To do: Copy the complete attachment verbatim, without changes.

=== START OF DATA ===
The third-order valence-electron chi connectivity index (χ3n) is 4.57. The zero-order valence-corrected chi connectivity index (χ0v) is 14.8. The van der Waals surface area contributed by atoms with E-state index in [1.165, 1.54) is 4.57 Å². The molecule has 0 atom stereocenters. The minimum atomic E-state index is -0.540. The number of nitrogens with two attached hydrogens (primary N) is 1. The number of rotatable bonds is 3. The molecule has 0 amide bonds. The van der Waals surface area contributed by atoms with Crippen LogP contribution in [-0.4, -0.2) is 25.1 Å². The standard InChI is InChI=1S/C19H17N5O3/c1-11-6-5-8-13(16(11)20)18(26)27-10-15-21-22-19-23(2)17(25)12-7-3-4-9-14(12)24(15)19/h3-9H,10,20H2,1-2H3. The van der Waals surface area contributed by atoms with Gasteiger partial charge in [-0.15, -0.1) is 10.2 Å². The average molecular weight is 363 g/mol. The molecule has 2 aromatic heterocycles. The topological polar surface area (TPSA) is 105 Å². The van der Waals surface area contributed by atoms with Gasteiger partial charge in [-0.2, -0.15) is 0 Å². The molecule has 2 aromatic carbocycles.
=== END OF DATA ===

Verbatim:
The third-order valence-electron chi connectivity index (χ3n) is 4.57. The zero-order valence-corrected chi connectivity index (χ0v) is 14.8. The van der Waals surface area contributed by atoms with E-state index in [1.165, 1.54) is 4.57 Å². The molecule has 0 atom stereocenters. The minimum atomic E-state index is -0.540. The number of nitrogens with two attached hydrogens (primary N) is 1. The number of rotatable bonds is 3. The molecule has 0 amide bonds. The van der Waals surface area contributed by atoms with Crippen LogP contribution in [-0.4, -0.2) is 25.1 Å². The standard InChI is InChI=1S/C19H17N5O3/c1-11-6-5-8-13(16(11)20)18(26)27-10-15-21-22-19-23(2)17(25)12-7-3-4-9-14(12)24(15)19/h3-9H,10,20H2,1-2H3. The van der Waals surface area contributed by atoms with Gasteiger partial charge in [-0.15, -0.1) is 10.2 Å². The average molecular weight is 363 g/mol. The molecule has 2 aromatic heterocycles. The topological polar surface area (TPSA) is 105 Å². The van der Waals surface area contributed by atoms with Gasteiger partial charge in [-0.2, -0.15) is 0 Å². The molecule has 2 aromatic carbocycles.